“Practice and MODELING! Be a language model for your child as often as possible in whatever modality they are using to communicate. If your child uses an AAC device, model on the device while also talking to them. If your child uses signs or picture symbols, model that while talking to them. If your child is a verbal communicator, keep modeling language a step above their current skills to expand their language.”
“Modeling the use of communication in fun and engaging ways that are meaningful to kids. For example, modeling language during play with favorite toys or interjections during shared movie watching. Kids love when you engage their interests and enter their world and I think it’s an opportunity for us to join them in a meaningful way that supports communication.”
“Model language WITHOUT expectation (as in, model it throughout your day and let your child/student). Be silly with your child/student, find out what they love, and show some love and care for it too. Try to model language from the child/student’s perspective when possible. And most importantly – allow them time to process!”
What has changed about your role as an SLP following the pandemic? How has communication changed?
“Limitations: Since the pandemic, I’ve noticed more difficulties prompting, modeling and practicing verbal/articulation skills as well as auditory processing skills. Speech behind masks can often become muffled, quiet or simply hard to understand without the visual cue of our mouths. Practicing articulation skills requires clear shields and/or face masks with clear inserts so that students and clients can see the production of specific sounds. Many of our students used to receive intervention using techniques from the PROMPT method which requires physical touch on the face and around the mouth, but since the pandemic this type of intervention has been severely limited or placed on hold.
“Benefits: Since the pandemic, I feel that communication among professionals and with families has increased. We are all becoming more familiar and comfortable with technology, making it easier to communicate from any setting. The use of video chats, online continuing education and virtual meetings have been a positive outcome in my role as an SLP.”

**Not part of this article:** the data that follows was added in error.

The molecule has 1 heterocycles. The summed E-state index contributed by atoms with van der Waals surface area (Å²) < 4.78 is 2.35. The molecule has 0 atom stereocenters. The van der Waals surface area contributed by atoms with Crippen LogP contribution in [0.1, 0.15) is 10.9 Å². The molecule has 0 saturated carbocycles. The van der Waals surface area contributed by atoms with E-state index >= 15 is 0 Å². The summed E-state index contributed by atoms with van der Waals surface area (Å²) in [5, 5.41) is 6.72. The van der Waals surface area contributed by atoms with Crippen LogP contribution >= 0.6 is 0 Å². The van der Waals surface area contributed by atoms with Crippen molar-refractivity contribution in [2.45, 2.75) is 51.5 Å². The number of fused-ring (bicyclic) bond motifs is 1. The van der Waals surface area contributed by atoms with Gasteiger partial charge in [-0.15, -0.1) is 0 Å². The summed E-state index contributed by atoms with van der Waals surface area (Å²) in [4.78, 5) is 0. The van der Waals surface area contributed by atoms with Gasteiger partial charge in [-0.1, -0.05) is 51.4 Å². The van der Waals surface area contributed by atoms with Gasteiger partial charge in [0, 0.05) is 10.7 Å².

“There have been many changes this past year due to the pandemic, and the role we play is one of them! I’ve been able to learn how to provide therapy in a virtual setting, which has been an interesting experience to say the least! It has allowed our role to be even more versatile, and given us a rare, and unique opportunity to see what a students life and experiences are like in their home environment. The ability to see them in a different setting and environment has ensured, more than ever, that our goals, and activities are the most functional for these students, and we were able to adapt our goals and also assess carryover of their goals and progress across environments. One of my favorite changes is that we were able to communicate more with the caregivers and/or parents, and they were able to see how we address and target goals, and they were able to model these techniques with their children outside of therapy sessions.”
So many children, clients, and students use alternative and varied forms of communication to interact with us. What is “AAC,” and what are all the alternative methods of communication that can support functional communication?
“AAC stands for Augmentative and Alternative Communication. This is a very broad term that encompasses a large range of communication supports and systems that an individual can use. AAC can be:
‘low-tech’ : These communication systems do not have any auditory output or electronic component to it. Some examples include picture icons, a choice board, tactile object board, PECS (picture exchange communication system), or a PODD (pragmatic organization dynamic display) communication book to support functional communication across settings.
‘mid-tech’: These communication systems or devices have electronic and voice output capability, but are typically battery operated with simpler functions. They do not have the dynamic, electronic screen of a high-tech device. Some examples of “mid-tech” AAC include a single button with a word or phrase programmed on it (Big Mac, Talking Brix) or a single overlay/communication board that pairs with auditory output (Quick Talker, GoTalk device).